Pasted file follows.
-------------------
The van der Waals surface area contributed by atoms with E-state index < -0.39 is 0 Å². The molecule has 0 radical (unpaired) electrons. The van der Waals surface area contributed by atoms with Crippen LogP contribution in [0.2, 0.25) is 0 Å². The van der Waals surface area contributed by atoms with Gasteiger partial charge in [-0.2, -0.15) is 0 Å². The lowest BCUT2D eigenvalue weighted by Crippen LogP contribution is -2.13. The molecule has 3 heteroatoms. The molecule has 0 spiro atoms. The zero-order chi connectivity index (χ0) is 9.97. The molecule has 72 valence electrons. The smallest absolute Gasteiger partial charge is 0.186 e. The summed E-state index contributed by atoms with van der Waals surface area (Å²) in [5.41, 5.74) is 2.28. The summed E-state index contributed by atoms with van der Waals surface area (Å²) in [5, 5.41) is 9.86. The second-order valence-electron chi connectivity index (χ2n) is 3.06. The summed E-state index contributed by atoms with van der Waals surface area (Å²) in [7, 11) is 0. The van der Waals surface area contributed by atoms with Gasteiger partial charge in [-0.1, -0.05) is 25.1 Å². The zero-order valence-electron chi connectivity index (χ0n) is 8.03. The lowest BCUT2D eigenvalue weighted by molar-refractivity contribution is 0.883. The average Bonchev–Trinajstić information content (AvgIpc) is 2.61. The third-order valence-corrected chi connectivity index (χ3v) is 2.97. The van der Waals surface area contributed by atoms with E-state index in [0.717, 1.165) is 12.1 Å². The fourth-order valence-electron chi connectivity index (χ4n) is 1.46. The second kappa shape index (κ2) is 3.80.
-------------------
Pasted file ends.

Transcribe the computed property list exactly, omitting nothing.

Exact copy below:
The van der Waals surface area contributed by atoms with E-state index < -0.39 is 0 Å². The molecule has 0 radical (unpaired) electrons. The van der Waals surface area contributed by atoms with Crippen LogP contribution in [0.2, 0.25) is 0 Å². The van der Waals surface area contributed by atoms with Gasteiger partial charge in [-0.2, -0.15) is 0 Å². The lowest BCUT2D eigenvalue weighted by Crippen LogP contribution is -2.13. The molecule has 3 heteroatoms. The molecule has 0 spiro atoms. The zero-order chi connectivity index (χ0) is 9.97. The molecule has 72 valence electrons. The smallest absolute Gasteiger partial charge is 0.186 e. The summed E-state index contributed by atoms with van der Waals surface area (Å²) in [5.41, 5.74) is 2.28. The summed E-state index contributed by atoms with van der Waals surface area (Å²) in [5, 5.41) is 9.86. The second-order valence-electron chi connectivity index (χ2n) is 3.06. The summed E-state index contributed by atoms with van der Waals surface area (Å²) in [7, 11) is 0. The van der Waals surface area contributed by atoms with Gasteiger partial charge in [-0.1, -0.05) is 25.1 Å². The zero-order valence-electron chi connectivity index (χ0n) is 8.03. The lowest BCUT2D eigenvalue weighted by molar-refractivity contribution is 0.883. The average Bonchev–Trinajstić information content (AvgIpc) is 2.61. The third-order valence-corrected chi connectivity index (χ3v) is 2.97. The van der Waals surface area contributed by atoms with E-state index in [0.717, 1.165) is 12.1 Å². The fourth-order valence-electron chi connectivity index (χ4n) is 1.46. The second kappa shape index (κ2) is 3.80.